Indeed, flying from Pittsburgh to Hartford/Springfield is a non-starter… as just proven by the demise of such commuter service. And while the blame is put on “lack of pilots,” the real reason is lack of passengers.

As for longer-haul travel, for small and rural airports there’s the pesky fact that an hour’s drive to a larger airport – one with a wide range of “products” and the “quick results” of convenient schedules and nonstop flights – is a consumer factor that no amount of jaw-boning, ARC data, MIDT numbers or other voodoo will change to get these folks to use the local airport’s 2-3 flights.

Access Quality Is The Issue. Today, the #1 transportation and logistics goal of every community must be increasing accessibility with the global economy. This means not just local, but regional approaches, and electronic channels must be accepted as a part of this planning.

Air access is, of course, also a part of this – but in all cases, planning must look at the entire emerging communication picture, not “luring” more flights, without regard for whether or not it is connective.

We’ve often used the example of Muskegon… they have excellent air service. But it’s mostly located down I-96 at Grand Rapids. The two local EAS-supported daily flights – even operated by SkyWest – can barely attract 50% load factors. We could point to Youngstown, or Topeka, too. Consumers have better options than what the local airports can support – and they are using them.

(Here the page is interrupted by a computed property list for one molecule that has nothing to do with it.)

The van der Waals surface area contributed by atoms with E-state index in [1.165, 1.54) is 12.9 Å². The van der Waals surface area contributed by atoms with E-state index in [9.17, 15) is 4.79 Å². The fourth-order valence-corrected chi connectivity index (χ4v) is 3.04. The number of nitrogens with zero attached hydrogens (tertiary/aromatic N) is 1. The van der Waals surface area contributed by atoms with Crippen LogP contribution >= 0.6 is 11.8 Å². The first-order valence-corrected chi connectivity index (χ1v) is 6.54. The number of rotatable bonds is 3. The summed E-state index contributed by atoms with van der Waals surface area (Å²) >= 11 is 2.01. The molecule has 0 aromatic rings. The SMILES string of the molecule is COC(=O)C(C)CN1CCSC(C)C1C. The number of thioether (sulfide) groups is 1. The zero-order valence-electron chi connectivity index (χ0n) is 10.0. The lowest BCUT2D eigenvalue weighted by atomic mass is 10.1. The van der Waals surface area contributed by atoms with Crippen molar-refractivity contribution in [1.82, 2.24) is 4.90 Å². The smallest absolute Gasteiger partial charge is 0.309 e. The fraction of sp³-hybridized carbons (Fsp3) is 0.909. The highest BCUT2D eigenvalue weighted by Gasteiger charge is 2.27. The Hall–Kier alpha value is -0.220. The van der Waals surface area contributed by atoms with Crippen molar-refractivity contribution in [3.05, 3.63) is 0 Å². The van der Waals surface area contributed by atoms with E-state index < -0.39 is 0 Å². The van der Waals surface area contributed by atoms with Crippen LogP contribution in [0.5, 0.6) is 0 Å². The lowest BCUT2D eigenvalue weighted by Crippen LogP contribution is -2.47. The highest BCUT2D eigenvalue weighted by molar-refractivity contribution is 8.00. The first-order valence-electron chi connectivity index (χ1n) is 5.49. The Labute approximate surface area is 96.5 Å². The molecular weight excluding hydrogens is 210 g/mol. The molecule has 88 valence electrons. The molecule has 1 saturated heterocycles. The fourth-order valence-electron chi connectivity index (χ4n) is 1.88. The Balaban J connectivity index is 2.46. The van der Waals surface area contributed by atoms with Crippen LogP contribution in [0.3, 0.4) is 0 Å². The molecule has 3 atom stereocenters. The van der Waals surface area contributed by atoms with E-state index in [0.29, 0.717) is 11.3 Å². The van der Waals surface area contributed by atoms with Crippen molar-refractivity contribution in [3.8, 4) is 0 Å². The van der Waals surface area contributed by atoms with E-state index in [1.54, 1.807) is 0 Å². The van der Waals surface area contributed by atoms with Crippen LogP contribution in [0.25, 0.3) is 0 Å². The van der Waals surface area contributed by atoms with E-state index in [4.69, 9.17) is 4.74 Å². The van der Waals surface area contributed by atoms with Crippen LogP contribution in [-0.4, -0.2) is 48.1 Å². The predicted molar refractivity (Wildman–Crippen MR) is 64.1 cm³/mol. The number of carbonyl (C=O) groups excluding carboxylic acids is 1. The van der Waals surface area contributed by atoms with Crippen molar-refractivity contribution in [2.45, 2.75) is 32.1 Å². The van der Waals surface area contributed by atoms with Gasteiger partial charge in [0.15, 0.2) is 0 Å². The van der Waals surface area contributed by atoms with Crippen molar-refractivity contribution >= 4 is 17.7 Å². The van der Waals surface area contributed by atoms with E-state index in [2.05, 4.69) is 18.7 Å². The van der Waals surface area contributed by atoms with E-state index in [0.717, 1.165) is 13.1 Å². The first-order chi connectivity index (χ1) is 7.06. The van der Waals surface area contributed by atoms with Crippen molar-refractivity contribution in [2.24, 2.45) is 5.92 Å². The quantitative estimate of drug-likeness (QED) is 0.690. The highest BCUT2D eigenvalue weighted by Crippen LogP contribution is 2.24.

This is not to imply that all air access is out of the picture for many smaller airports. Often, there is the role of being a secondary access point to a region.

But there are consumer realities, communication realities, and complete changes in business and personal interaction channels that a lot of ASD schemes completely ignore by trying to recreate the past.

The Clear New Air Service Template. What has made e-commerce successful is what will determine whether local air service is successful.

It’s a pretty clear template. When there are better options, consumers won’t shop at the local stores – and it’s a functional evolution based on new communication technologies.

It’s the same with the local airport. To ignore these new channels is to ignore the future.